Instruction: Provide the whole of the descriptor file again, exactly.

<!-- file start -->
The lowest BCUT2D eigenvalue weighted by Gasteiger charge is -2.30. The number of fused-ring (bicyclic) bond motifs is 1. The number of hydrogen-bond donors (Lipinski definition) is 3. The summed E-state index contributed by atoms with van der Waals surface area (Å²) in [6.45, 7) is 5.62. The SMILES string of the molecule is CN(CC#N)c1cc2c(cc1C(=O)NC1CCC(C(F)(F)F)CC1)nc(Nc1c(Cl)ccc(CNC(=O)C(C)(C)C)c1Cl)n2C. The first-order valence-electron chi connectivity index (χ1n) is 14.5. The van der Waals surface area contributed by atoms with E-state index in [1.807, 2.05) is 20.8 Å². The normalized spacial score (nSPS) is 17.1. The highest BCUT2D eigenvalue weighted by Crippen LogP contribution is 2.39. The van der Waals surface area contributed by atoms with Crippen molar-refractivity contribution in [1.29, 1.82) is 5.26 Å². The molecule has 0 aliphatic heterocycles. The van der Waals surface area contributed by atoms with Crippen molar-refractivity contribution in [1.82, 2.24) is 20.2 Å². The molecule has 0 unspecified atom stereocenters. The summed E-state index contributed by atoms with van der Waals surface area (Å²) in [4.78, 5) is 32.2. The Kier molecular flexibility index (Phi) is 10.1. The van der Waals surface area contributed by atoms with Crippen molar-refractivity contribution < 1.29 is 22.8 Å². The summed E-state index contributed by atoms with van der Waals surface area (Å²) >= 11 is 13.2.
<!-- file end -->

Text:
The lowest BCUT2D eigenvalue weighted by Gasteiger charge is -2.30. The number of fused-ring (bicyclic) bond motifs is 1. The number of hydrogen-bond donors (Lipinski definition) is 3. The summed E-state index contributed by atoms with van der Waals surface area (Å²) in [6.45, 7) is 5.62. The SMILES string of the molecule is CN(CC#N)c1cc2c(cc1C(=O)NC1CCC(C(F)(F)F)CC1)nc(Nc1c(Cl)ccc(CNC(=O)C(C)(C)C)c1Cl)n2C. The first-order valence-electron chi connectivity index (χ1n) is 14.5. The van der Waals surface area contributed by atoms with E-state index in [1.807, 2.05) is 20.8 Å². The normalized spacial score (nSPS) is 17.1. The highest BCUT2D eigenvalue weighted by Crippen LogP contribution is 2.39. The van der Waals surface area contributed by atoms with Crippen molar-refractivity contribution in [1.29, 1.82) is 5.26 Å². The molecule has 0 aliphatic heterocycles. The van der Waals surface area contributed by atoms with Crippen molar-refractivity contribution in [1.82, 2.24) is 20.2 Å². The molecule has 0 unspecified atom stereocenters. The summed E-state index contributed by atoms with van der Waals surface area (Å²) in [4.78, 5) is 32.2. The Kier molecular flexibility index (Phi) is 10.1. The van der Waals surface area contributed by atoms with Crippen molar-refractivity contribution < 1.29 is 22.8 Å². The summed E-state index contributed by atoms with van der Waals surface area (Å²) >= 11 is 13.2.